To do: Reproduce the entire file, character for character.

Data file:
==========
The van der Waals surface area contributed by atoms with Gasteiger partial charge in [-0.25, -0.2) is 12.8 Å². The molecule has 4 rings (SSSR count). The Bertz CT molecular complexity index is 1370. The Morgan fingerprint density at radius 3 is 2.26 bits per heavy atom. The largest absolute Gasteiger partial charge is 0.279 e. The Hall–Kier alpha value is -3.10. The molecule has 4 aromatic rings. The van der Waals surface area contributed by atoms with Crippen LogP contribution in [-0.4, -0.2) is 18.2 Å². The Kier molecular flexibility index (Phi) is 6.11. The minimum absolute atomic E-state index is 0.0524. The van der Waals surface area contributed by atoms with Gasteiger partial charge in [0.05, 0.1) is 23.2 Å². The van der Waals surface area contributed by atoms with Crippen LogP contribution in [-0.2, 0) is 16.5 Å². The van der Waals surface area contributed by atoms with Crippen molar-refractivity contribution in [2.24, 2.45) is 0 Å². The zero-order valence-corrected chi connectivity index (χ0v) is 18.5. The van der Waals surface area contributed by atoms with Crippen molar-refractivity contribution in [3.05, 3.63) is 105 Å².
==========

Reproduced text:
The van der Waals surface area contributed by atoms with Gasteiger partial charge in [-0.25, -0.2) is 12.8 Å². The molecule has 4 rings (SSSR count). The Bertz CT molecular complexity index is 1370. The Morgan fingerprint density at radius 3 is 2.26 bits per heavy atom. The largest absolute Gasteiger partial charge is 0.279 e. The Hall–Kier alpha value is -3.10. The molecule has 4 aromatic rings. The van der Waals surface area contributed by atoms with Crippen LogP contribution in [-0.4, -0.2) is 18.2 Å². The Kier molecular flexibility index (Phi) is 6.11. The minimum absolute atomic E-state index is 0.0524. The van der Waals surface area contributed by atoms with Gasteiger partial charge in [0.05, 0.1) is 23.2 Å². The van der Waals surface area contributed by atoms with Crippen LogP contribution in [-0.2, 0) is 16.5 Å². The van der Waals surface area contributed by atoms with Crippen molar-refractivity contribution in [2.24, 2.45) is 0 Å². The zero-order valence-corrected chi connectivity index (χ0v) is 18.5. The van der Waals surface area contributed by atoms with Crippen molar-refractivity contribution in [3.05, 3.63) is 105 Å².